Updated 2/18/14

About the Above Image
This image (actually pieced together from multiple images) was acquired on December 8, 1992, by NASA's Galileo spacecraft, as it swung by Earth on its way out to Jupiter. It shows a wonderful but physically impossible view of the Southern Hemisphere. A substantial fraction of the image should be in darkness, even though the image depicts a time near the summer solstice of the Southern Hemisphere. This view was created by patching together a mosaic of several images taken by Galileo over a 24-hour period, and remapping them as they would be seen from above the pole. South America, Africa, and Australia are respectively seen at the middle left, upper right, and lower right.

Of particular interest are the beautiful cloud patterns associated with extratropical cyclones in the storm track ringing Antarctica. This picture is reminiscent of photos of RdishpanS experiments, in which aspects of the general circulation are simulated in a rotating, differentially heated laboratory tank.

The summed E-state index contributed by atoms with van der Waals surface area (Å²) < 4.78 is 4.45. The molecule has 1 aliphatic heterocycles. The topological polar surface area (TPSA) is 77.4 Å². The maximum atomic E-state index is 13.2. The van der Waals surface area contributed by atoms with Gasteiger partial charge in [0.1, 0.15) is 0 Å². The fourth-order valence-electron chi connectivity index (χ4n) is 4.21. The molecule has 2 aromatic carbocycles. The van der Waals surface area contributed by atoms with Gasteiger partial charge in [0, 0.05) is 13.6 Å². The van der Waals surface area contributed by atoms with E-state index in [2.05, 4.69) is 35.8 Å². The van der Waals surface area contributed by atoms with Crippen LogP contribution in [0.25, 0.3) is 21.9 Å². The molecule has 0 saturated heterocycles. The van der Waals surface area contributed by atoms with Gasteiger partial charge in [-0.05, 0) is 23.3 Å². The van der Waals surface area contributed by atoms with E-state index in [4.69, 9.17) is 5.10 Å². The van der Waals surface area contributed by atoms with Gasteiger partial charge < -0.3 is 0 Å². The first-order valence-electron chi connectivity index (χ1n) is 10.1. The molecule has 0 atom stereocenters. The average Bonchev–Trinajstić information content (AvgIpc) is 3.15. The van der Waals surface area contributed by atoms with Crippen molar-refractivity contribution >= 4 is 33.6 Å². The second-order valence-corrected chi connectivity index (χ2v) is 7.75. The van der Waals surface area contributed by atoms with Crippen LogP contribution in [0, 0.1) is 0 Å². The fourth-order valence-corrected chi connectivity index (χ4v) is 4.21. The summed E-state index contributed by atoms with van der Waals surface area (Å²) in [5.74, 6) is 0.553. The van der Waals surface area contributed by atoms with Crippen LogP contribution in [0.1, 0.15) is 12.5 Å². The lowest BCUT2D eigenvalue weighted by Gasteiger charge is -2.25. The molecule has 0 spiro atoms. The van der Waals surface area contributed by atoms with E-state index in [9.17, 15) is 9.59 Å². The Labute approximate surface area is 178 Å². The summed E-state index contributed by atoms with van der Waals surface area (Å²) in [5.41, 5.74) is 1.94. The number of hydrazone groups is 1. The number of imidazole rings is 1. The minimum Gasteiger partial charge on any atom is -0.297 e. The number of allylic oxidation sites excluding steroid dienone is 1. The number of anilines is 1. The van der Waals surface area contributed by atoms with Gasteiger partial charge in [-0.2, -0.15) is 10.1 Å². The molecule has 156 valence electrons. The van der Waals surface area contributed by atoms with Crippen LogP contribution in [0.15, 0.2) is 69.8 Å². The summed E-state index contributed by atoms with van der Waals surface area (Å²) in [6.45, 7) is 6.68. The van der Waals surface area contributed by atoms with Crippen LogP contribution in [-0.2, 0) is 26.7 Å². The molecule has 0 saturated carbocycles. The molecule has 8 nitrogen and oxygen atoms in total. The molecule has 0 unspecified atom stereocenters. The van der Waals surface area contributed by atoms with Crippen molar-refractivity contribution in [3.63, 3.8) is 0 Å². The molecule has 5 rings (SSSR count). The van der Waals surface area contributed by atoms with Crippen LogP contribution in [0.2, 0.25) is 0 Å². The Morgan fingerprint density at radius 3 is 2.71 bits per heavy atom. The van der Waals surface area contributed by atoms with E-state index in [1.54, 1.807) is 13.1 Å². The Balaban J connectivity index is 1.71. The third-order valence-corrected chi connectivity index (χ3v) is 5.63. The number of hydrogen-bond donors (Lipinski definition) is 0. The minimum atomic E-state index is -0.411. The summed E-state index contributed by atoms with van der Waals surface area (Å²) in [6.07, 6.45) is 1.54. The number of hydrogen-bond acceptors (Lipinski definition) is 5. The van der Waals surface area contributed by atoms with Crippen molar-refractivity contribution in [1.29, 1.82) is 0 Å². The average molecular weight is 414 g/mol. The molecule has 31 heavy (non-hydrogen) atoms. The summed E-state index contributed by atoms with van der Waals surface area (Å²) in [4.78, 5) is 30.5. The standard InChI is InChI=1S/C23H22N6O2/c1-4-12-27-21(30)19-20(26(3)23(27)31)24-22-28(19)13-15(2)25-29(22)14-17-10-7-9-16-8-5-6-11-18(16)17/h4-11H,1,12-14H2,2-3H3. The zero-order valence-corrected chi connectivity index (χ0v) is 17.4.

Class Calendar

First Things
Ch 1:Introduction
Ch 2:What makes it go?
Ch 3:An Overview of the observations
Ch 4:Conservation of momentum and energy
Ch 5:The mean meridional circulation
Ch 6:An overview of the effects of radiation & convection
Ch 7:The energy cycle
Ch 8:Planetary-scale waves and other eddies
Ch 9:Interactions and non-interactions of eddies
with the zonally averaged flow

QBO Movie
Ch 10:The general circulation as turbulence
The World's Simplest GCM
Ch 11:The future of the circulation (coming soon)

Data on Pressure Surfaces
Data files in NetCDF format (use ncdump to look up the internal variable names):

Data on Isentropic Surfaces
ERA-Interim data. Please contact Kelley Wittmeyer if you have problems obtaining the files below.


ERA40-based atlas of the general circulation may be found here: ERA40_PRS19.pdf
This file is 73MB